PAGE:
Menstrual cycle characteristics and ovulatory infertility were evaluated in relation to breast cancer risk among 116,678 women in the Nurses' Health Study II, a prospective cohort study of female registered nurses who were aged 25-42 years and living in 14 US states at enrollment in 1989. During 396,299 person-years of follow-up between return of the baseline questionnaire and June 1993, 251 cases of breast cancer were identified in this cohort. The multivariate relative risk (RR) associated with age at menarche >13 years compared with age ≤12 years was 0.66 (95% confidence interval (CI) 0.44-0.99). Short and long menstrual cycle lengths at ages 18- 22 years were associated with reduced risk. Compared with menstrual cycle length 26-31 days, the multivariate relative risks (95% Cls) for more extreme cycle lengths were: <26 days, 0.50 (0.25-0.98); 32-39 days, 0.81 (0.51- 1.28); and >39 days or too irregular for estimation of a usual cycle length, 0.41 (0.18-0.94). The multivariate relative risk associated with a history of ovulatory infertility, compared with no such history, wes 0.41 (95% CI 0.18- 0.93). These results are consistent with the hypothesis that reduced exposure to ovulatory menstrual cycles provides a protective effect against breast cancer.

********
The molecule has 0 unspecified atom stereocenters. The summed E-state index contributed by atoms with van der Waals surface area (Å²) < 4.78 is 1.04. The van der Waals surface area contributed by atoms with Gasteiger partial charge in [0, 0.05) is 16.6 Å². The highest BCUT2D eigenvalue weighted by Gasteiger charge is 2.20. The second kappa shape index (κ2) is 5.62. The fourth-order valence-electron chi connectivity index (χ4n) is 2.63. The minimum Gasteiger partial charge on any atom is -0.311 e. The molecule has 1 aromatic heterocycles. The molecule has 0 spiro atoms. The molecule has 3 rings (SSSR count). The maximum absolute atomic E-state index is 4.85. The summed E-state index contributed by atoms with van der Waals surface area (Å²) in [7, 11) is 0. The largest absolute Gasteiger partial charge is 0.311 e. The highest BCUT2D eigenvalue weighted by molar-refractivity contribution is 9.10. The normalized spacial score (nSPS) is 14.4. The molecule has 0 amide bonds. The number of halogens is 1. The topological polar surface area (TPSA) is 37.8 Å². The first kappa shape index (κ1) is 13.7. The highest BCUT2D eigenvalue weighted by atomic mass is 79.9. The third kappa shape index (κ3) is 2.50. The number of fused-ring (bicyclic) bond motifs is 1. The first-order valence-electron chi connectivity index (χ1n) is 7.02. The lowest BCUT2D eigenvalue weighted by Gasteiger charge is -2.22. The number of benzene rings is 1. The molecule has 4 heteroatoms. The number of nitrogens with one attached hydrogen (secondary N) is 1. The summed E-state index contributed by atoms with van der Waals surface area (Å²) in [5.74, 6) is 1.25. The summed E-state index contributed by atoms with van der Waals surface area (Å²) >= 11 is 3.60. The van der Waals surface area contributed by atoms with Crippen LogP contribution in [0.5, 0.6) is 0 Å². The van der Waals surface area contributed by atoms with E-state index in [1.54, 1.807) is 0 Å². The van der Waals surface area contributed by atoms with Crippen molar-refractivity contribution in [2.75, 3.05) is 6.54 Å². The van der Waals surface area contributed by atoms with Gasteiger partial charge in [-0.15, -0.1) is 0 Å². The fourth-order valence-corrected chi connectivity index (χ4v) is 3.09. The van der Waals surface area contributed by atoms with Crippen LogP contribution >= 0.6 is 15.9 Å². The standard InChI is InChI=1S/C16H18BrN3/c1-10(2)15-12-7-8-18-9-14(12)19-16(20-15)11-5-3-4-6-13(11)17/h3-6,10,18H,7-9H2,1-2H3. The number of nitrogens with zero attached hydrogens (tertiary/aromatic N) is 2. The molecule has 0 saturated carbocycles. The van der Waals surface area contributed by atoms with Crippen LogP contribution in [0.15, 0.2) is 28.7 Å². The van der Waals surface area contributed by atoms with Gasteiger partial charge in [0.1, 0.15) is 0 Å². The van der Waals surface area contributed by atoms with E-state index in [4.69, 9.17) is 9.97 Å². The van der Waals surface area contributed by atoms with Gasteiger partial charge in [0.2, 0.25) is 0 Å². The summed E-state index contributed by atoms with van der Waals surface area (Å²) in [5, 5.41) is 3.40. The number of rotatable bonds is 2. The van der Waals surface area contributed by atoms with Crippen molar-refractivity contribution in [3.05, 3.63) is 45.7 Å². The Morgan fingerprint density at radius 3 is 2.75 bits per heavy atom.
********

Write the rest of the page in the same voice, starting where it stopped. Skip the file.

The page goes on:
|Number of pages||8|
|Journal||American journal of epidemiology|
|State||Published - Apr 1 1998|
- Breast neoplasms
- Infertility, female
- Menstrual cycle